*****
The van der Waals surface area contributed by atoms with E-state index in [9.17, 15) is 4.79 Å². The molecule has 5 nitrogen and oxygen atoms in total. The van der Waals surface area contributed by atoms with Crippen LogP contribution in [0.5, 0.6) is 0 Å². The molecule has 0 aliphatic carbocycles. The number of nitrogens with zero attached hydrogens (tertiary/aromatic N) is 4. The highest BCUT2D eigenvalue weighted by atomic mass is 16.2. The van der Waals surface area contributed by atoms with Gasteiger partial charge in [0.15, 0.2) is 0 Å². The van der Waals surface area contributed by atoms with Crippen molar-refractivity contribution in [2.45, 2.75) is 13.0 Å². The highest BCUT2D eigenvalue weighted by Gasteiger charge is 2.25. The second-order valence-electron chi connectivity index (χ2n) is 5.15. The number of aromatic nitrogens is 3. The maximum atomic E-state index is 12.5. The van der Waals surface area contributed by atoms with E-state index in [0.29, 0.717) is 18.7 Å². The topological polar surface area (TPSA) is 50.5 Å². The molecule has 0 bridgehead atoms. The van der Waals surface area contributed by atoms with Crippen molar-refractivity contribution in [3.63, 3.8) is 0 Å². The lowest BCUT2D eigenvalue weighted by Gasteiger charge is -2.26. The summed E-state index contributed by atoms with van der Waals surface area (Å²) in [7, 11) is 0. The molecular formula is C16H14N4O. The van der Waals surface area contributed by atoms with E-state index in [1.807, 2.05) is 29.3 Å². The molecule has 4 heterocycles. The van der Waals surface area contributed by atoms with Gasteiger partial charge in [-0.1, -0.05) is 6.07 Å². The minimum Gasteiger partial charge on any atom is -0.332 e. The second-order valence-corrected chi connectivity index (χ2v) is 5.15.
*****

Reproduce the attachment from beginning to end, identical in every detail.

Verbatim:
The van der Waals surface area contributed by atoms with E-state index in [9.17, 15) is 4.79 Å². The molecule has 5 nitrogen and oxygen atoms in total. The van der Waals surface area contributed by atoms with Crippen LogP contribution in [0.5, 0.6) is 0 Å². The molecule has 0 aliphatic carbocycles. The number of nitrogens with zero attached hydrogens (tertiary/aromatic N) is 4. The highest BCUT2D eigenvalue weighted by atomic mass is 16.2. The van der Waals surface area contributed by atoms with Gasteiger partial charge in [0.15, 0.2) is 0 Å². The van der Waals surface area contributed by atoms with Crippen molar-refractivity contribution in [2.45, 2.75) is 13.0 Å². The highest BCUT2D eigenvalue weighted by Gasteiger charge is 2.25. The second-order valence-electron chi connectivity index (χ2n) is 5.15. The number of aromatic nitrogens is 3. The maximum atomic E-state index is 12.5. The van der Waals surface area contributed by atoms with E-state index in [0.29, 0.717) is 18.7 Å². The topological polar surface area (TPSA) is 50.5 Å². The molecule has 0 bridgehead atoms. The van der Waals surface area contributed by atoms with Crippen molar-refractivity contribution in [3.63, 3.8) is 0 Å². The lowest BCUT2D eigenvalue weighted by Gasteiger charge is -2.26. The summed E-state index contributed by atoms with van der Waals surface area (Å²) in [7, 11) is 0. The molecular formula is C16H14N4O. The van der Waals surface area contributed by atoms with E-state index in [1.807, 2.05) is 29.3 Å². The molecule has 4 heterocycles. The van der Waals surface area contributed by atoms with Gasteiger partial charge in [-0.1, -0.05) is 6.07 Å². The minimum Gasteiger partial charge on any atom is -0.332 e. The second-order valence-corrected chi connectivity index (χ2v) is 5.15.